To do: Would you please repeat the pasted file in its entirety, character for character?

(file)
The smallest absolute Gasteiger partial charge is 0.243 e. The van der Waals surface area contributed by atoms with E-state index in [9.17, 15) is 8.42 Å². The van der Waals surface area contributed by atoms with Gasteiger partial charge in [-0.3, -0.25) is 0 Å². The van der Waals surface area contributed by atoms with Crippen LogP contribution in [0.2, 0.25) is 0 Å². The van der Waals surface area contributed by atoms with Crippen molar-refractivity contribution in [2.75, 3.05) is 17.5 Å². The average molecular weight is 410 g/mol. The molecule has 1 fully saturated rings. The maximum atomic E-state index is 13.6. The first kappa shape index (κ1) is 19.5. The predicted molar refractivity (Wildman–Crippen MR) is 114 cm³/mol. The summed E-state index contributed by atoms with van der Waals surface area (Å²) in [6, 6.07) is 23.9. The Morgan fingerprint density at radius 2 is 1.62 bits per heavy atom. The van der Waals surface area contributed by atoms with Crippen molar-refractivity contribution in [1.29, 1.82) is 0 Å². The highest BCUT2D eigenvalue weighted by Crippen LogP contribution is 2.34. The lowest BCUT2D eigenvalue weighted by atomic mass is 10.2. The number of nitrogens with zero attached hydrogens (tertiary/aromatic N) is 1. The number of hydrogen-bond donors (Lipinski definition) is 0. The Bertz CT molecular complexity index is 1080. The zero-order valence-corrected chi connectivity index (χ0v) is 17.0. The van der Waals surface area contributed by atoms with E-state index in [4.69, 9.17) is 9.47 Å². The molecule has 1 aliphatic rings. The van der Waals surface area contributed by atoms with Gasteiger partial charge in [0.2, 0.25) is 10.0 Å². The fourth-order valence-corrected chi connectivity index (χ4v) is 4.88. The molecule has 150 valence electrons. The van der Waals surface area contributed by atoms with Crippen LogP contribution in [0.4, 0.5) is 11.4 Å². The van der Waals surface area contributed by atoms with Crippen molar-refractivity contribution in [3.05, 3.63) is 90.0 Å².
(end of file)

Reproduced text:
The smallest absolute Gasteiger partial charge is 0.243 e. The van der Waals surface area contributed by atoms with E-state index in [9.17, 15) is 8.42 Å². The van der Waals surface area contributed by atoms with Gasteiger partial charge in [-0.3, -0.25) is 0 Å². The van der Waals surface area contributed by atoms with Crippen LogP contribution in [0.2, 0.25) is 0 Å². The van der Waals surface area contributed by atoms with Crippen molar-refractivity contribution in [2.75, 3.05) is 17.5 Å². The average molecular weight is 410 g/mol. The molecule has 1 fully saturated rings. The maximum atomic E-state index is 13.6. The first kappa shape index (κ1) is 19.5. The predicted molar refractivity (Wildman–Crippen MR) is 114 cm³/mol. The summed E-state index contributed by atoms with van der Waals surface area (Å²) in [6, 6.07) is 23.9. The Morgan fingerprint density at radius 2 is 1.62 bits per heavy atom. The van der Waals surface area contributed by atoms with Crippen molar-refractivity contribution in [1.29, 1.82) is 0 Å². The highest BCUT2D eigenvalue weighted by Crippen LogP contribution is 2.34. The lowest BCUT2D eigenvalue weighted by atomic mass is 10.2. The number of nitrogens with zero attached hydrogens (tertiary/aromatic N) is 1. The number of hydrogen-bond donors (Lipinski definition) is 0. The Bertz CT molecular complexity index is 1080. The zero-order valence-corrected chi connectivity index (χ0v) is 17.0. The van der Waals surface area contributed by atoms with E-state index in [4.69, 9.17) is 9.47 Å². The molecule has 1 aliphatic rings. The van der Waals surface area contributed by atoms with Gasteiger partial charge in [0.2, 0.25) is 10.0 Å². The fourth-order valence-corrected chi connectivity index (χ4v) is 4.88. The molecule has 150 valence electrons. The van der Waals surface area contributed by atoms with Crippen LogP contribution in [0.4, 0.5) is 11.4 Å². The van der Waals surface area contributed by atoms with Crippen molar-refractivity contribution in [3.05, 3.63) is 90.0 Å².